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AbstractThis paper reviews the heights of buildings in London between c.1090 and 1666. Religious, military, aristocratic and civic buildings were often conspicuously taller than other structures, reflecting aspirations to reach towards heaven (as in the case of the Tower of Babel) and the...
AbstractLate twentieth-century social and linguistic theory tells us that the view from the tall building transforms us into analysts and historians, disembodied readers of the civic 'text'. This paper argues that the proposition would have been familiar to seventeenth-century City-dwellers, and...
AbstractThe first half of this paper examines the controversy associated with the building of Queen Anne's Mansions, London's first high-rise flats, erected between 1873 and 1890, and a catalyst for the introduction of height restrictions in the London Building Acts of 1890 and 1894. Subsequent...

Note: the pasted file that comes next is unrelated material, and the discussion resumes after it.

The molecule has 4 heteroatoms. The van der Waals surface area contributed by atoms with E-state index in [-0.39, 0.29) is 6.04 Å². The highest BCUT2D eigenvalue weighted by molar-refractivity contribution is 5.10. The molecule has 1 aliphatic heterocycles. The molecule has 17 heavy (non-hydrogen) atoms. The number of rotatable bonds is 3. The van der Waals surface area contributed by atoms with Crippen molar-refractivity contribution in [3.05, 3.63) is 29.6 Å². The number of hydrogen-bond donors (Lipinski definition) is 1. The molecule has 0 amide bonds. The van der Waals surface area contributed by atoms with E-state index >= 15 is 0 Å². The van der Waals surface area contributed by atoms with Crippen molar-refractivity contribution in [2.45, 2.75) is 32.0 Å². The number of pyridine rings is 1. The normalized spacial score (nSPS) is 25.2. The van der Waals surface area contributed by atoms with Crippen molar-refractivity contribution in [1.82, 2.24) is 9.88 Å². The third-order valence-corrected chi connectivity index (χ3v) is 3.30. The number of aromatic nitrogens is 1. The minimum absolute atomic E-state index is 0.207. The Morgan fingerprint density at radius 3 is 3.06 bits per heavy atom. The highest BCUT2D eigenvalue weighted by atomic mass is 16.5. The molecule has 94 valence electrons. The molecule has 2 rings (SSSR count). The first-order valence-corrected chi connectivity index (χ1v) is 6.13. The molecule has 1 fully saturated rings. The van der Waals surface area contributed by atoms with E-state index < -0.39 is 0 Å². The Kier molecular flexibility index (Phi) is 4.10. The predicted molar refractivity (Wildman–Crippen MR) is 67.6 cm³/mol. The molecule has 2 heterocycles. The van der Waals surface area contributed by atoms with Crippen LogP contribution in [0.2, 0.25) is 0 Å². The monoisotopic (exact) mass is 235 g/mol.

AbstractThis article follows the ideology of the architect Charles Holden through his exploitation of space above and below ground: from his achievement in the design of Senate House Tower, for many years the tallest secular building in London, to his substantial contribution to the London...
AbstractThe preservation of views of St Paul's Cathedral and the future of the London skyline is a controversial subject. To the dismay of the conservation profession, the former Mayor, Ken Livingstone, liberalised London's view policies to make it easier to construct tall buildings in London....
AbstractIn 2001, plans were unveiled by a private developer for a 32-storey residential tower next to the Tate Gallery of Modern Art in Bankside. Although not the tallest building proposed within London's high-rise landscape, this tower became a minor cause célèbre within the city's media. The...
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